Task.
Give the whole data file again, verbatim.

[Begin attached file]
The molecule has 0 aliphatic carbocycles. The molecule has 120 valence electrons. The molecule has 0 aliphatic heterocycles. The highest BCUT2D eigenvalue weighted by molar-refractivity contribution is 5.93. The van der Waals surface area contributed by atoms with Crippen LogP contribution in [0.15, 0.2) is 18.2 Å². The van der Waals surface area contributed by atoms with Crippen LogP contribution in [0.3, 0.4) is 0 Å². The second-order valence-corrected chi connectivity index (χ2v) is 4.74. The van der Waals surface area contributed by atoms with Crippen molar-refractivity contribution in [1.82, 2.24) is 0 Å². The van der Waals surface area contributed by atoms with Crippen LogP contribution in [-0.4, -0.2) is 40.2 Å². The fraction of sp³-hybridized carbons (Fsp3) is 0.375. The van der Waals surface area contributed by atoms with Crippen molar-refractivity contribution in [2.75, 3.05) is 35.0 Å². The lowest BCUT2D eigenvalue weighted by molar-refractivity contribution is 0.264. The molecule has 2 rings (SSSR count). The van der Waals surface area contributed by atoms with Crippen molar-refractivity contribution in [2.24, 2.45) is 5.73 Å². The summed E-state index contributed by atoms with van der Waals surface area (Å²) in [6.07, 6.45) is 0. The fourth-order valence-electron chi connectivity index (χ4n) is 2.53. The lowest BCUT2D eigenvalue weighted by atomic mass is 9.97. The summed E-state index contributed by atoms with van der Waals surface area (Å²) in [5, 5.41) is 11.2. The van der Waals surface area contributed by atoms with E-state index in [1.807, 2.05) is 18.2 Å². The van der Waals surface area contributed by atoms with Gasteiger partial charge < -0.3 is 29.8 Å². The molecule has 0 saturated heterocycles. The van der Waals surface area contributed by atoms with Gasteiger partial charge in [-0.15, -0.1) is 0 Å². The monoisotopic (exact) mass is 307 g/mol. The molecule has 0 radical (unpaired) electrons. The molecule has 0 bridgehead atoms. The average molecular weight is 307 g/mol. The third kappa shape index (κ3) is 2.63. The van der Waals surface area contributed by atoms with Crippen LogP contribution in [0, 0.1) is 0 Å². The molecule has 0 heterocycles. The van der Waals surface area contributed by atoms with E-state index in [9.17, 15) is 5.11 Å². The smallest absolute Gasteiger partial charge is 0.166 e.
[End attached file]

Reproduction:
The molecule has 0 aliphatic carbocycles. The molecule has 120 valence electrons. The molecule has 0 aliphatic heterocycles. The highest BCUT2D eigenvalue weighted by molar-refractivity contribution is 5.93. The van der Waals surface area contributed by atoms with Crippen LogP contribution in [0.15, 0.2) is 18.2 Å². The van der Waals surface area contributed by atoms with Crippen LogP contribution in [0.3, 0.4) is 0 Å². The second-order valence-corrected chi connectivity index (χ2v) is 4.74. The van der Waals surface area contributed by atoms with Crippen molar-refractivity contribution in [1.82, 2.24) is 0 Å². The van der Waals surface area contributed by atoms with Crippen LogP contribution in [-0.4, -0.2) is 40.2 Å². The fraction of sp³-hybridized carbons (Fsp3) is 0.375. The van der Waals surface area contributed by atoms with Crippen molar-refractivity contribution in [2.75, 3.05) is 35.0 Å². The lowest BCUT2D eigenvalue weighted by molar-refractivity contribution is 0.264. The molecule has 2 rings (SSSR count). The van der Waals surface area contributed by atoms with Crippen molar-refractivity contribution in [2.24, 2.45) is 5.73 Å². The summed E-state index contributed by atoms with van der Waals surface area (Å²) in [6.07, 6.45) is 0. The fourth-order valence-electron chi connectivity index (χ4n) is 2.53. The lowest BCUT2D eigenvalue weighted by atomic mass is 9.97. The summed E-state index contributed by atoms with van der Waals surface area (Å²) in [5, 5.41) is 11.2. The van der Waals surface area contributed by atoms with E-state index in [1.807, 2.05) is 18.2 Å². The van der Waals surface area contributed by atoms with Gasteiger partial charge < -0.3 is 29.8 Å². The molecule has 0 saturated heterocycles. The van der Waals surface area contributed by atoms with Gasteiger partial charge in [-0.15, -0.1) is 0 Å². The monoisotopic (exact) mass is 307 g/mol. The molecule has 0 radical (unpaired) electrons. The molecule has 0 bridgehead atoms. The average molecular weight is 307 g/mol. The third kappa shape index (κ3) is 2.63. The van der Waals surface area contributed by atoms with Crippen LogP contribution in [0, 0.1) is 0 Å². The molecule has 0 heterocycles. The van der Waals surface area contributed by atoms with E-state index in [9.17, 15) is 5.11 Å². The smallest absolute Gasteiger partial charge is 0.166 e.